What a new cyber bill could mean for critical infrastructure
A bill introduced between members of the Senate (the Cyber Reporting Incident Act), specifically Gary Peters (Democrat, Michigan) and Rob Portman (Republican, Ohio) seeks to create a stricter timetable when reporting cybersecurity events. Specifically, after a breach regarding critical infrastructure.
Owners and operators of enterprises with critical infrastructure would be required to notify CISA of a potential malicious breach or “cyber incident,” if they reasonably believe said event occurred.
The bill also contains a stipulation that businesses operating with 50 staff or more must also notify CISA and appropriate agencies if they made a ransomware payment. This would be required within 24 hours of the payment. Additionally, this would require businesses to manifest a “due diligence report.” In other words, the affected business would need to list alternatives they had versus paying the demanded ransom, if any. The bill seeks to create data protection obligations from infrastructure industries.
The FBI and CISA have long discouraged paying ransoms, because it only emboldens threat actors. The bill would be used to discover as much information as possible about the attack while also finding what methods, if any, companies employed to resist ransom payments. A large problem with the continuous onslaught of cyber attacks is a lack of information, typically because companies downplay the full impact of a breach.
Because critical infrastructure is a fresh target for ransomware attackers, cybersecurity defense action is necessary.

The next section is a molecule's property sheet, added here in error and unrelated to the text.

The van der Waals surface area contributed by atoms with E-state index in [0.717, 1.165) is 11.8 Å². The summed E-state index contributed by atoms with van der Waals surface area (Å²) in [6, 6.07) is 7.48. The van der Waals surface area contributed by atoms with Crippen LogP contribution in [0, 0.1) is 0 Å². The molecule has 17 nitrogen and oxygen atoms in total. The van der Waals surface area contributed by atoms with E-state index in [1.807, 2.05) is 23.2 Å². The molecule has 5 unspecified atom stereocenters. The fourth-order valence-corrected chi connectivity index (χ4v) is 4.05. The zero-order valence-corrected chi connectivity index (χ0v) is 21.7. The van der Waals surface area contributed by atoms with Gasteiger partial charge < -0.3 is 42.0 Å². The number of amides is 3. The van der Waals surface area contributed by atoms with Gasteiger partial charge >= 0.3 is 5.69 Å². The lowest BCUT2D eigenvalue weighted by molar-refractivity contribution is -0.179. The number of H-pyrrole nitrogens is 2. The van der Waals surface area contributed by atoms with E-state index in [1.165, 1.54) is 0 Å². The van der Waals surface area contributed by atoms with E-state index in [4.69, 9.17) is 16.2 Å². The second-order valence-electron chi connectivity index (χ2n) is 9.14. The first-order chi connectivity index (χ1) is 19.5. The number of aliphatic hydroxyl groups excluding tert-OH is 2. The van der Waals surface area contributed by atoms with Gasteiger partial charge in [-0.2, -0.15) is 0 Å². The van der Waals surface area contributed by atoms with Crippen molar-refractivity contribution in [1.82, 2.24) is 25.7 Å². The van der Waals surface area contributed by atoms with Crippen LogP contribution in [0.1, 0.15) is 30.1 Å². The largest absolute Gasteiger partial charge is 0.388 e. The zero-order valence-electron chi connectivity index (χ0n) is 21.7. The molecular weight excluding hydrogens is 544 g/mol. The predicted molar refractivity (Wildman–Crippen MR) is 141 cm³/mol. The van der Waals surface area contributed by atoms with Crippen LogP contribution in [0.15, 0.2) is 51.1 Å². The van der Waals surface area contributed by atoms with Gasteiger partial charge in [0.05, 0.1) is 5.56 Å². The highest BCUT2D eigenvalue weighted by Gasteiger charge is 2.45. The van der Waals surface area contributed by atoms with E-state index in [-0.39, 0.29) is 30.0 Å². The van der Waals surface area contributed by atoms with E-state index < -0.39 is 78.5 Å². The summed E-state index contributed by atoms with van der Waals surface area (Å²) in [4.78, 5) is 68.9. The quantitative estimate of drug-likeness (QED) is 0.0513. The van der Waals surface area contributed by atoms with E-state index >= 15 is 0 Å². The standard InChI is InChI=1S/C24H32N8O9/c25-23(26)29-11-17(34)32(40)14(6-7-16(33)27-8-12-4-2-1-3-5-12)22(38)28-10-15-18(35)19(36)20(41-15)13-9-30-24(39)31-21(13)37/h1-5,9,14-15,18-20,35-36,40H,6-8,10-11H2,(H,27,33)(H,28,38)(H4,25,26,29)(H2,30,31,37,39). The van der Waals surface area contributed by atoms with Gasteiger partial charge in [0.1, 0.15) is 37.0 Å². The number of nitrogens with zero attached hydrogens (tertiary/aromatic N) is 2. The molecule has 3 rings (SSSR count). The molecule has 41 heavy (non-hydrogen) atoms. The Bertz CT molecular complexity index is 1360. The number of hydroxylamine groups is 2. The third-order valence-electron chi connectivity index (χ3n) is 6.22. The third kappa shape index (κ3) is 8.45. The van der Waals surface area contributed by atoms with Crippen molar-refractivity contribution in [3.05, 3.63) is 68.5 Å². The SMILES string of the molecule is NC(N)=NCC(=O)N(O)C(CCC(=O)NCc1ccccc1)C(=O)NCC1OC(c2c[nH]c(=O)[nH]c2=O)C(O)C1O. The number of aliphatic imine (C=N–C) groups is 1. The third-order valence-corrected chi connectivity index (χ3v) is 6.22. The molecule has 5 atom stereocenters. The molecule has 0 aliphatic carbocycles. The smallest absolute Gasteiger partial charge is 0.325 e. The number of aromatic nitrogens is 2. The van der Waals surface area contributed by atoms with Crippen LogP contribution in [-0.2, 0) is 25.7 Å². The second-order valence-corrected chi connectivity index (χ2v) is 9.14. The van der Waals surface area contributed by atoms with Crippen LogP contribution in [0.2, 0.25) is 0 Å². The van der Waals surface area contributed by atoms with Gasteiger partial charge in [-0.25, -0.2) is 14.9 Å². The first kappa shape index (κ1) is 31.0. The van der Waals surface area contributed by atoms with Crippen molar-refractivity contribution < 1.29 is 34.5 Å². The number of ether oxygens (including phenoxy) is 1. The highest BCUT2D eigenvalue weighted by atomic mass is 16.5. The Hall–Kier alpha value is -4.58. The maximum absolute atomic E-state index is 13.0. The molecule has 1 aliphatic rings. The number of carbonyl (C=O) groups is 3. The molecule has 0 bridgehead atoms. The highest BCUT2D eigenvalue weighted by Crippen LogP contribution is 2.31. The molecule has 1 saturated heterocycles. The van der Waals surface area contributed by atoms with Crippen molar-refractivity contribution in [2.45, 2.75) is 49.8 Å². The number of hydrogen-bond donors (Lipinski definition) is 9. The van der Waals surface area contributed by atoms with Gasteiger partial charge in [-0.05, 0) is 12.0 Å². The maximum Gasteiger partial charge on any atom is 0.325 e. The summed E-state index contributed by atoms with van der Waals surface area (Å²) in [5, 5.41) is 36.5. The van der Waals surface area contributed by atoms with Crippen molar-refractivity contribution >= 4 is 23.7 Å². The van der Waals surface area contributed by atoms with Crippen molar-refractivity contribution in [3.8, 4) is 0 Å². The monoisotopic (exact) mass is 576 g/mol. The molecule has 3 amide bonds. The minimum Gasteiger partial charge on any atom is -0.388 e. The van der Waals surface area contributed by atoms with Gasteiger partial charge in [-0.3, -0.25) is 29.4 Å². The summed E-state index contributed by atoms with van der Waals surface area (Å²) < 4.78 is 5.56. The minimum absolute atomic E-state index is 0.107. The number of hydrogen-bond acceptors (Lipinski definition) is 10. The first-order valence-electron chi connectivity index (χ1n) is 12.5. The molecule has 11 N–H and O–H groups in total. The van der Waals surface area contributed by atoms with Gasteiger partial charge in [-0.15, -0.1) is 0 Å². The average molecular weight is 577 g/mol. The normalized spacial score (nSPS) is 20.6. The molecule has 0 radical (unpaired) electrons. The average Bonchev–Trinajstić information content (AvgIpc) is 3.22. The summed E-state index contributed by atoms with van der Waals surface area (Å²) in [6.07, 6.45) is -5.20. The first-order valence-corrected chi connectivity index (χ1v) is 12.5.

The bill in action
Were the bill to receive enough support and pass, other stipulations would be met. While companies falling under the categories set by the bill, the head of CISA combined with federal agencies would be responsible for setting the reporting rules and requirements. The bill also aims to create a new office for CISA, the “Cyber Incident Review Office.” Like the name suggests, the office would be responsible for deep reviews of cyber events while sharing voluntary information about data, threat consolidation, and prevention.
More so, the bill requires CISA to develop a program that warns against ransomware attacks and provides information on how to best mitigate them. Lastly, and where the bill may find resistance, it would grant the CISA director the power to issue subpoenas to parties that willfully disregard the obligations set in place about incident reporting. Those malcompliances would be referred to the Justice Department for appropriate civil enforcement.
Granting authority like this, of course, is certain to meet resistance. But by introducing fees and penalties by not upholding basic ransomware and defense hygiene, infrastructure companies are certainly incentivized to take an active role in their own cyber defense.
How it could affect your business and the future of cybersecurity
It’s been a common issue where breaches are routinely downplayed after the fact. Some enterprises want to keep cyber damage minimized from the public eye, to reduce brand damage/trust, and not “spook” their investors.
But providing intel about attacks is one of the key foundations for building better defense methods. Until this point, businesses have been asked to provide key details about cyber-attacks, as a guideline. But even then, the provided data is often insufficient to create meaningful action.
If the bill passes, this means organizations fitting the criteria would carry a greater responsibility to their data. If your organization qualifies as critical infrastructure with at least 50+ employees, you would need to follow the enforced elements of the bill.
Even if this bill does not pass, however, it’s clear a stronger emphasis on cybersecurity legislature will become the norm.